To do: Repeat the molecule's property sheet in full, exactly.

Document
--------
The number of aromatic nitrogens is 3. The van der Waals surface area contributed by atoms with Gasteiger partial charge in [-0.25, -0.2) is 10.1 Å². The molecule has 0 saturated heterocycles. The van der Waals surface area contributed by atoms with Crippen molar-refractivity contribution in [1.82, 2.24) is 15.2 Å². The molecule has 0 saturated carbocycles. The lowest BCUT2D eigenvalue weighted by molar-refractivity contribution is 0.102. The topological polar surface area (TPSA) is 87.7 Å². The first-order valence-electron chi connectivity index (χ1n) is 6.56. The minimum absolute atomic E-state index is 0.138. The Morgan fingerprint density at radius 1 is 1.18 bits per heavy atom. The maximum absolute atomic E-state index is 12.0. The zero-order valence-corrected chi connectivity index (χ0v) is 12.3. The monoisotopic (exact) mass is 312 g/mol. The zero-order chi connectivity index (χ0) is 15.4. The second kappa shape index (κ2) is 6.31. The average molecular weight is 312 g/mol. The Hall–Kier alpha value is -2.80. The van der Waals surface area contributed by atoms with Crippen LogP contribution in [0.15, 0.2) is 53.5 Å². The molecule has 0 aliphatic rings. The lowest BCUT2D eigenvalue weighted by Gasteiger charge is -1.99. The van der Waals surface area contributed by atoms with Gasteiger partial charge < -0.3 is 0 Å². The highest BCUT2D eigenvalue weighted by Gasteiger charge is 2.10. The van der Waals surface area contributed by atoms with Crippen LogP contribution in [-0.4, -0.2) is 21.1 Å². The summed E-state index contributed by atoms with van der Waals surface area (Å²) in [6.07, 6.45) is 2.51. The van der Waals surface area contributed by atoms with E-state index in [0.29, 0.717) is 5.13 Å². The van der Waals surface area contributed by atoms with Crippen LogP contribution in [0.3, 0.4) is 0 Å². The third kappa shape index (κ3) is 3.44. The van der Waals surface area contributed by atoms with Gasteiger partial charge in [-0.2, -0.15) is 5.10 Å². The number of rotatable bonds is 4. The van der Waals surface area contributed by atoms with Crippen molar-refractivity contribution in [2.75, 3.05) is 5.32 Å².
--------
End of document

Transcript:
The number of aromatic nitrogens is 3. The van der Waals surface area contributed by atoms with Gasteiger partial charge in [-0.25, -0.2) is 10.1 Å². The molecule has 0 saturated heterocycles. The van der Waals surface area contributed by atoms with Crippen molar-refractivity contribution in [1.82, 2.24) is 15.2 Å². The molecule has 0 saturated carbocycles. The lowest BCUT2D eigenvalue weighted by molar-refractivity contribution is 0.102. The topological polar surface area (TPSA) is 87.7 Å². The first-order valence-electron chi connectivity index (χ1n) is 6.56. The minimum absolute atomic E-state index is 0.138. The Morgan fingerprint density at radius 1 is 1.18 bits per heavy atom. The maximum absolute atomic E-state index is 12.0. The zero-order valence-corrected chi connectivity index (χ0v) is 12.3. The monoisotopic (exact) mass is 312 g/mol. The zero-order chi connectivity index (χ0) is 15.4. The second kappa shape index (κ2) is 6.31. The average molecular weight is 312 g/mol. The Hall–Kier alpha value is -2.80. The van der Waals surface area contributed by atoms with Crippen LogP contribution in [0.15, 0.2) is 53.5 Å². The molecule has 0 aliphatic rings. The lowest BCUT2D eigenvalue weighted by Gasteiger charge is -1.99. The van der Waals surface area contributed by atoms with Gasteiger partial charge < -0.3 is 0 Å². The highest BCUT2D eigenvalue weighted by Gasteiger charge is 2.10. The van der Waals surface area contributed by atoms with Crippen LogP contribution in [-0.4, -0.2) is 21.1 Å². The summed E-state index contributed by atoms with van der Waals surface area (Å²) in [6.07, 6.45) is 2.51. The van der Waals surface area contributed by atoms with E-state index in [0.29, 0.717) is 5.13 Å². The van der Waals surface area contributed by atoms with Crippen LogP contribution in [0.3, 0.4) is 0 Å². The third kappa shape index (κ3) is 3.44. The van der Waals surface area contributed by atoms with Gasteiger partial charge in [-0.2, -0.15) is 5.10 Å². The number of rotatable bonds is 4. The van der Waals surface area contributed by atoms with Crippen molar-refractivity contribution in [2.75, 3.05) is 5.32 Å².